(7) Clara Young and David Murison, eds., A Clear Voice: Douglas Young, Poet and Polymath. A Selection from His Writings with a Memoir (Loanhead, UK: Macdonald, n.d.), 78. The following year, Robert McIntyre won the first seat for the SNP in the 1945 Motherwell by-election. The seat was lost in the next general election, but Mclntyre did become party chairman in 1947.

(8) William Findlay, "Diaskeuasts of the Omnific Word," Cencrastus: Scottish and International Literature, Arts and Affairs, 23 (1986): 48-52, discusses Young's attempts to revive Scottish vernacular humanism through translation.

(9) Young and Murison, A Clear Voice, the memorial anthology produced after the author's death, was edited by his daughter and the editor of the Scottish National Dictionary. For obvious reasons, the Dictionary was a favorite cause.

(10) [Puddocks.sup.2], ix. The forward to the second edition is on pages ix-xi.

(11) Ibid., 50-52.

(12) When he next published a series of excerpts (Burdies, 82-84), these first two were reversed, with Eliot at the head (among many other changes).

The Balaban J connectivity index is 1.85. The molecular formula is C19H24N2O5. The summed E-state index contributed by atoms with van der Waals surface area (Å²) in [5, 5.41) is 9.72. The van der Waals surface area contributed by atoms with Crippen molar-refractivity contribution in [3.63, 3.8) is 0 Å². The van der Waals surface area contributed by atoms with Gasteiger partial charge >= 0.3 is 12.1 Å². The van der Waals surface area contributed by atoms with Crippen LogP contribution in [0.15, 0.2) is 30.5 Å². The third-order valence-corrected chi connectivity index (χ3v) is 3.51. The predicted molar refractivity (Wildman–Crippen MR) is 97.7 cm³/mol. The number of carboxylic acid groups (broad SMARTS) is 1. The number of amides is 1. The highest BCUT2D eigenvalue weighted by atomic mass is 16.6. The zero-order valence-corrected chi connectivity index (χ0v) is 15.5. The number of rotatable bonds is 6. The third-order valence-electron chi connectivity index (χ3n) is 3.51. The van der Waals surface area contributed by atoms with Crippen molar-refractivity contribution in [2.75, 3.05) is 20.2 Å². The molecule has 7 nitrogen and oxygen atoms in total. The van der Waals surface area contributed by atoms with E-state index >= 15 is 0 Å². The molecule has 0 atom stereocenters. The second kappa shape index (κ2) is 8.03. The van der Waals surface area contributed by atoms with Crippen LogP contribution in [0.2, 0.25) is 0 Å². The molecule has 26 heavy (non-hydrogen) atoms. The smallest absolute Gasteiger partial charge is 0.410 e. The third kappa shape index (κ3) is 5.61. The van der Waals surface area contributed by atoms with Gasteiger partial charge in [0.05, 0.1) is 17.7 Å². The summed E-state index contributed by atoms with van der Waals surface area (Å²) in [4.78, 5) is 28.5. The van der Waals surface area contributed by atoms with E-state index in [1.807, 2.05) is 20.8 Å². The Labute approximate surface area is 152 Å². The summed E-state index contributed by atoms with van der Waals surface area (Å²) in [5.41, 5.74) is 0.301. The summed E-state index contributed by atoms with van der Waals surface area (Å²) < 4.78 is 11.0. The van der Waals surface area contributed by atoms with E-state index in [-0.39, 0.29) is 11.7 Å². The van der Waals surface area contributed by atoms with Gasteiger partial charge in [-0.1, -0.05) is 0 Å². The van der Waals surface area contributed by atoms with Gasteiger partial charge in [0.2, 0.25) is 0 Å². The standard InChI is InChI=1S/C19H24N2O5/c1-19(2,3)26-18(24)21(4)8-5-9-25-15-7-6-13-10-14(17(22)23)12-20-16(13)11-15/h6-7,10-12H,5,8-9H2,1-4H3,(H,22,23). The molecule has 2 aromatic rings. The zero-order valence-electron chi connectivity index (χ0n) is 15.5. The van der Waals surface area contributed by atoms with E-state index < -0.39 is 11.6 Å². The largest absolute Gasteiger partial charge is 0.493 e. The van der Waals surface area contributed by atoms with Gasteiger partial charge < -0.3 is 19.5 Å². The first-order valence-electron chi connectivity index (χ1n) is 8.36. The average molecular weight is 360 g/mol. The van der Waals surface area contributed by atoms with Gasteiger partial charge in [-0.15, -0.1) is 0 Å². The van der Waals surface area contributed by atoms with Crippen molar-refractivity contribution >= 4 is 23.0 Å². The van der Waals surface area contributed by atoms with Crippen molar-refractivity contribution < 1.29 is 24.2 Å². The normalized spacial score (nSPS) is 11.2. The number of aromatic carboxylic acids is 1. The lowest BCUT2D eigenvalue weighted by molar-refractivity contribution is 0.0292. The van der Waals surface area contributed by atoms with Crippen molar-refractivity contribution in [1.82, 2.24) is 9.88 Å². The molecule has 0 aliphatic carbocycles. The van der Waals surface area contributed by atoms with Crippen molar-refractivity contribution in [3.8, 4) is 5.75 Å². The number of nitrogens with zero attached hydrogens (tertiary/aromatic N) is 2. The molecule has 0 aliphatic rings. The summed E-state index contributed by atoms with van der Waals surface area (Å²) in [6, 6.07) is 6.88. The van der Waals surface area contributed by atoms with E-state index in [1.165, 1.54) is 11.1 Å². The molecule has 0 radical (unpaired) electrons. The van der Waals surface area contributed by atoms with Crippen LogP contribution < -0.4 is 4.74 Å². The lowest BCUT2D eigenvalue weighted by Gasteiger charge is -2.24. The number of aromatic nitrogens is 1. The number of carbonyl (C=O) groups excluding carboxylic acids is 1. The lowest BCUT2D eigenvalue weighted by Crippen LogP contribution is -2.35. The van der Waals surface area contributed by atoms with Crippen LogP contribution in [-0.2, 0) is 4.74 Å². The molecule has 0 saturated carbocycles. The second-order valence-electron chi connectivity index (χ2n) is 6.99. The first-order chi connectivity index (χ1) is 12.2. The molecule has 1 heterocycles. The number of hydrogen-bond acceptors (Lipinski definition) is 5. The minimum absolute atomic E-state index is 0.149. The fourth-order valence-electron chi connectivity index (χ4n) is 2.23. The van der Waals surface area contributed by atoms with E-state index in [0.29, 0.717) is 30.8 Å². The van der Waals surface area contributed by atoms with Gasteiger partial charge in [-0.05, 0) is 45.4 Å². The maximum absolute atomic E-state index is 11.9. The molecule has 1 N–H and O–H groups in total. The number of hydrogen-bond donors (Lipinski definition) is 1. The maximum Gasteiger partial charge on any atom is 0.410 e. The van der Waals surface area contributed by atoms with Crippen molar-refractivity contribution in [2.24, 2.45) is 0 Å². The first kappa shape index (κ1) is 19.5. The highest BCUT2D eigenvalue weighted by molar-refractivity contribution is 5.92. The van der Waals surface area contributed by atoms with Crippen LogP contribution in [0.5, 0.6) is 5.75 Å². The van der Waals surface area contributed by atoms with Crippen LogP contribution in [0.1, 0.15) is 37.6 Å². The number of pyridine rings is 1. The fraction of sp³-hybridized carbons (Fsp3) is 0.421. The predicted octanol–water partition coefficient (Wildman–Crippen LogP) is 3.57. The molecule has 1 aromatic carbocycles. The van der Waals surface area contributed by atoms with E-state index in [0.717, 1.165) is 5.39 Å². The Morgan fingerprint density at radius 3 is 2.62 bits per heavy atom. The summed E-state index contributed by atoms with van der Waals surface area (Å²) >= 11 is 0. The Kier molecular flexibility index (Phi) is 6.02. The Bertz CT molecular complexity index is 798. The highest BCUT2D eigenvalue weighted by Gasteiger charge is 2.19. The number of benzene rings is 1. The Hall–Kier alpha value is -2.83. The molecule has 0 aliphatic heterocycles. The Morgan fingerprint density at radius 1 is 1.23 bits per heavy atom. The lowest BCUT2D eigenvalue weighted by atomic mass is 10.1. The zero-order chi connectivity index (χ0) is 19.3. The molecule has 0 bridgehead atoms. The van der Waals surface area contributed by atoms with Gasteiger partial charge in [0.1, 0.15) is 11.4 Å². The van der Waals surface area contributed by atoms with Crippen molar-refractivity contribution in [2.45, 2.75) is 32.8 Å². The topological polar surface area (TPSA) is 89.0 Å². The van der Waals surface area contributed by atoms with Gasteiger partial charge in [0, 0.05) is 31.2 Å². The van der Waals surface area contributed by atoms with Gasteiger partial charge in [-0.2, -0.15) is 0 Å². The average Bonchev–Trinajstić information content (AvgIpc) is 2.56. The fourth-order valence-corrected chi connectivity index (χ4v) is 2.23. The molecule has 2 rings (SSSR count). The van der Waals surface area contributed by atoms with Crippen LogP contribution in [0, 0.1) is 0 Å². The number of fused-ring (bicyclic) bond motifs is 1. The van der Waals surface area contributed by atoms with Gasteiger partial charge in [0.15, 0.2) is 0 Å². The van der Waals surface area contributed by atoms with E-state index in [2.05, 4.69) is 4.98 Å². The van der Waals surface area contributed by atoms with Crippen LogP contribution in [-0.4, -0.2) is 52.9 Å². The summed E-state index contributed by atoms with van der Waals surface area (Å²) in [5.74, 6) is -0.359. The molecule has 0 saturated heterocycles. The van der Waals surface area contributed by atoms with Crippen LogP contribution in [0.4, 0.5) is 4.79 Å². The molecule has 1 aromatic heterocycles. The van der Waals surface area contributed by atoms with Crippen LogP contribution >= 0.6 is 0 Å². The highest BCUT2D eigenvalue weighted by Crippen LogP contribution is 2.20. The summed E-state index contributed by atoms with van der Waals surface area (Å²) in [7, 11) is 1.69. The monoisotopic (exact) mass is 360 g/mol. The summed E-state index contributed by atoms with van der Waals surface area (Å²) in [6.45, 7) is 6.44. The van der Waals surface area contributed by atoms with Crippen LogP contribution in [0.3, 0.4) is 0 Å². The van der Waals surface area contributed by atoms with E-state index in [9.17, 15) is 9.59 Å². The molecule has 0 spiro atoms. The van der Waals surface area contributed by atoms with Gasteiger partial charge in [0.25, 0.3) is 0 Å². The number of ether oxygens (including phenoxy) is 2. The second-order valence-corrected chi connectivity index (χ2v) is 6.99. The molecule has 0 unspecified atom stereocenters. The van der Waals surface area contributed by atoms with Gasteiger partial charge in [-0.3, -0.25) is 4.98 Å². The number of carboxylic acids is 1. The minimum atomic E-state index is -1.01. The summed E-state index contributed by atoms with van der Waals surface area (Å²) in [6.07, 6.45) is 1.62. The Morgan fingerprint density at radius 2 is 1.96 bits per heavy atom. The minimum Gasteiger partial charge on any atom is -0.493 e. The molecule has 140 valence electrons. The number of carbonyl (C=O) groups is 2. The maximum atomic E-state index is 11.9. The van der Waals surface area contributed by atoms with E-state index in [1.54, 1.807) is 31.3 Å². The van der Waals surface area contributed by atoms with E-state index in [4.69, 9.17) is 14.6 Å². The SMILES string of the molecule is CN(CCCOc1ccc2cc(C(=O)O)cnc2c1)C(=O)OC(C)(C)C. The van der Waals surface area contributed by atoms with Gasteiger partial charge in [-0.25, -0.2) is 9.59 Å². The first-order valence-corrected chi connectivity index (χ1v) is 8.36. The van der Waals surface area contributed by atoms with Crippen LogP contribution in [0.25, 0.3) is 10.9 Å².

(13) [Puddocks.sup.2], 51.

(14) Ibid., xi.

(15) I am very grateful to James Russell, "heid bummer o' the Mystic Chorus" in the Edinburgh Puddocks, for sharing his personal reminiscences with me.

(16) Burdies, iv.

(17) Bill Findlay, "Towards a Reassessment of Douglas Young: Motivation and His Aristophanes Translations," Etudes ecossaises 10 (2005): 175-86, ties the translations to Young's 1940s pamphlet on the cultural place of Lallans in Scotland and the associated issues of nationalism.

(18) Young and Murison, 22.

(19) See Corbett and Findley, 331-38.

(20) Nan Dunbar, writing from Oxford in a letter dated 25 August 1966, presents herself as an expert on Aristophanes but does not reveal that she was the dedicatee of the 1959 publication. Her commentary on Aristophanes' Birds was published by Oxford in 1997.

(21) Young, Scots Burds.

(22) The phrase was used of Young's Aristophanes by John Corbett, Written in the Language of the Scottish Nation: A History of Literary Translation into Scots (Clevedon, UK: Multilingual Matters, 1999), 155.
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Title Annotation:theatrical plays 'The Puddocks' and 'The Burdies'
Author:Marshall, C.W.
Publication:Comparative Drama
Geographic Code:4EUUK
Date:Dec 22, 2010
Previous Article:Politics, war, and adaptation: Ewan MacColl's Operation Olive Branch, 1947.